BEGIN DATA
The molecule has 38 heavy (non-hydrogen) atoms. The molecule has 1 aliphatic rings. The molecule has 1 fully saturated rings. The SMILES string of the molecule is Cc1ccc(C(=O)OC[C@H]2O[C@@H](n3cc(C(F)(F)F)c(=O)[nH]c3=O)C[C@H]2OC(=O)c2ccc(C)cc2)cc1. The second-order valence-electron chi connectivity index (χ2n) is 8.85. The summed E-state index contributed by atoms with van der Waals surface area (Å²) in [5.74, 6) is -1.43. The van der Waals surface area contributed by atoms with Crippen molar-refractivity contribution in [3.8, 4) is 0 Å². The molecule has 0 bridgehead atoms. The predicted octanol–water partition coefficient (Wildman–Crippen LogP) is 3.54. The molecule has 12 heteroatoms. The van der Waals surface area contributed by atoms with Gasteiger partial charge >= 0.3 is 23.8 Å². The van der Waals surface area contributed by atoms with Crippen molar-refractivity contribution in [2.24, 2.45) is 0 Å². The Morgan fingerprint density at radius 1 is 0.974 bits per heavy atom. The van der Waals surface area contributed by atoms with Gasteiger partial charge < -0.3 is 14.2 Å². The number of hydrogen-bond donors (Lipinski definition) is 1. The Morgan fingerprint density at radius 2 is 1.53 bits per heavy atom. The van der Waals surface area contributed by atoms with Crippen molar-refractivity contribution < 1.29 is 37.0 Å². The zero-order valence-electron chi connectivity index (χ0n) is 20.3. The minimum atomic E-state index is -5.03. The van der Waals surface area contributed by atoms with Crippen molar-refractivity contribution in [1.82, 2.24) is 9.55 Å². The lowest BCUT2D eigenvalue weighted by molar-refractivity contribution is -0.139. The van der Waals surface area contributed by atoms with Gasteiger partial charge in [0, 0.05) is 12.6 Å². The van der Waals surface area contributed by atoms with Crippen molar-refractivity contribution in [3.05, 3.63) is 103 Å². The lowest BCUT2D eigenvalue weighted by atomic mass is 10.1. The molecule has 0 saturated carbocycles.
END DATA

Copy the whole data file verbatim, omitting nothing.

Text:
The molecule has 38 heavy (non-hydrogen) atoms. The molecule has 1 aliphatic rings. The molecule has 1 fully saturated rings. The SMILES string of the molecule is Cc1ccc(C(=O)OC[C@H]2O[C@@H](n3cc(C(F)(F)F)c(=O)[nH]c3=O)C[C@H]2OC(=O)c2ccc(C)cc2)cc1. The second-order valence-electron chi connectivity index (χ2n) is 8.85. The summed E-state index contributed by atoms with van der Waals surface area (Å²) in [5.74, 6) is -1.43. The van der Waals surface area contributed by atoms with Crippen molar-refractivity contribution in [3.8, 4) is 0 Å². The molecule has 0 bridgehead atoms. The predicted octanol–water partition coefficient (Wildman–Crippen LogP) is 3.54. The molecule has 12 heteroatoms. The van der Waals surface area contributed by atoms with Gasteiger partial charge >= 0.3 is 23.8 Å². The van der Waals surface area contributed by atoms with Crippen molar-refractivity contribution in [2.24, 2.45) is 0 Å². The Morgan fingerprint density at radius 1 is 0.974 bits per heavy atom. The van der Waals surface area contributed by atoms with Gasteiger partial charge < -0.3 is 14.2 Å². The number of hydrogen-bond donors (Lipinski definition) is 1. The Morgan fingerprint density at radius 2 is 1.53 bits per heavy atom. The van der Waals surface area contributed by atoms with Crippen molar-refractivity contribution < 1.29 is 37.0 Å². The zero-order valence-electron chi connectivity index (χ0n) is 20.3. The minimum atomic E-state index is -5.03. The van der Waals surface area contributed by atoms with Crippen molar-refractivity contribution in [1.82, 2.24) is 9.55 Å². The lowest BCUT2D eigenvalue weighted by molar-refractivity contribution is -0.139. The van der Waals surface area contributed by atoms with Gasteiger partial charge in [0, 0.05) is 12.6 Å². The van der Waals surface area contributed by atoms with Crippen molar-refractivity contribution in [3.05, 3.63) is 103 Å². The lowest BCUT2D eigenvalue weighted by atomic mass is 10.1. The molecule has 0 saturated carbocycles.